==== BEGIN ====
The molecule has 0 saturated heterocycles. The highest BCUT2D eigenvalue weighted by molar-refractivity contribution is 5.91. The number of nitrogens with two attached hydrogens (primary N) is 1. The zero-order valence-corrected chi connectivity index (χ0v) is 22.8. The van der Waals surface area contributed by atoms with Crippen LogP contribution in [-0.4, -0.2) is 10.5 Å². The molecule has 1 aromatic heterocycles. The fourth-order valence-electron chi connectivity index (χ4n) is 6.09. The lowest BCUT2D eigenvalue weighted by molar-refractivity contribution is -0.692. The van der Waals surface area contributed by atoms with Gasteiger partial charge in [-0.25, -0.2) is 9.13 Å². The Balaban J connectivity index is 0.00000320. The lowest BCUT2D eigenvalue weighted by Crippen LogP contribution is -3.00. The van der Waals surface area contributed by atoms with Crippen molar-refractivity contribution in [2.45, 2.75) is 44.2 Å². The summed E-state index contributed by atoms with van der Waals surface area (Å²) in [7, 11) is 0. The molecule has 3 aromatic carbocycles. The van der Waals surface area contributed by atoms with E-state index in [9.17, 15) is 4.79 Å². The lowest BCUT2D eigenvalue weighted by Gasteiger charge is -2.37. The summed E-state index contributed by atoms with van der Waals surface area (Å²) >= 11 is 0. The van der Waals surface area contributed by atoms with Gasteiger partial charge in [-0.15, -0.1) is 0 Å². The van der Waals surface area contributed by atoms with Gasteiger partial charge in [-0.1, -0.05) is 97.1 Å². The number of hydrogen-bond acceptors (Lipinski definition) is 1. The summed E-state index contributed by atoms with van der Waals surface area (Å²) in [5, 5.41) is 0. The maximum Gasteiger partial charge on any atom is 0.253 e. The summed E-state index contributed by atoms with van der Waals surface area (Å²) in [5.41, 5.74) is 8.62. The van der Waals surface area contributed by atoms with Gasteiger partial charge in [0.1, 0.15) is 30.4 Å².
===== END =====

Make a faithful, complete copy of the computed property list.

The molecule has 0 saturated heterocycles. The highest BCUT2D eigenvalue weighted by molar-refractivity contribution is 5.91. The number of nitrogens with two attached hydrogens (primary N) is 1. The zero-order valence-corrected chi connectivity index (χ0v) is 22.8. The van der Waals surface area contributed by atoms with Crippen LogP contribution in [-0.4, -0.2) is 10.5 Å². The molecule has 1 aromatic heterocycles. The fourth-order valence-electron chi connectivity index (χ4n) is 6.09. The lowest BCUT2D eigenvalue weighted by molar-refractivity contribution is -0.692. The van der Waals surface area contributed by atoms with Gasteiger partial charge in [-0.25, -0.2) is 9.13 Å². The Balaban J connectivity index is 0.00000320. The lowest BCUT2D eigenvalue weighted by Crippen LogP contribution is -3.00. The van der Waals surface area contributed by atoms with Crippen molar-refractivity contribution in [2.45, 2.75) is 44.2 Å². The summed E-state index contributed by atoms with van der Waals surface area (Å²) in [7, 11) is 0. The molecule has 3 aromatic carbocycles. The van der Waals surface area contributed by atoms with E-state index in [9.17, 15) is 4.79 Å². The lowest BCUT2D eigenvalue weighted by Gasteiger charge is -2.37. The summed E-state index contributed by atoms with van der Waals surface area (Å²) >= 11 is 0. The van der Waals surface area contributed by atoms with Gasteiger partial charge in [-0.15, -0.1) is 0 Å². The van der Waals surface area contributed by atoms with Gasteiger partial charge in [-0.1, -0.05) is 97.1 Å². The number of hydrogen-bond acceptors (Lipinski definition) is 1. The summed E-state index contributed by atoms with van der Waals surface area (Å²) in [5, 5.41) is 0. The maximum Gasteiger partial charge on any atom is 0.253 e. The summed E-state index contributed by atoms with van der Waals surface area (Å²) in [5.41, 5.74) is 8.62. The van der Waals surface area contributed by atoms with Gasteiger partial charge in [0.1, 0.15) is 30.4 Å².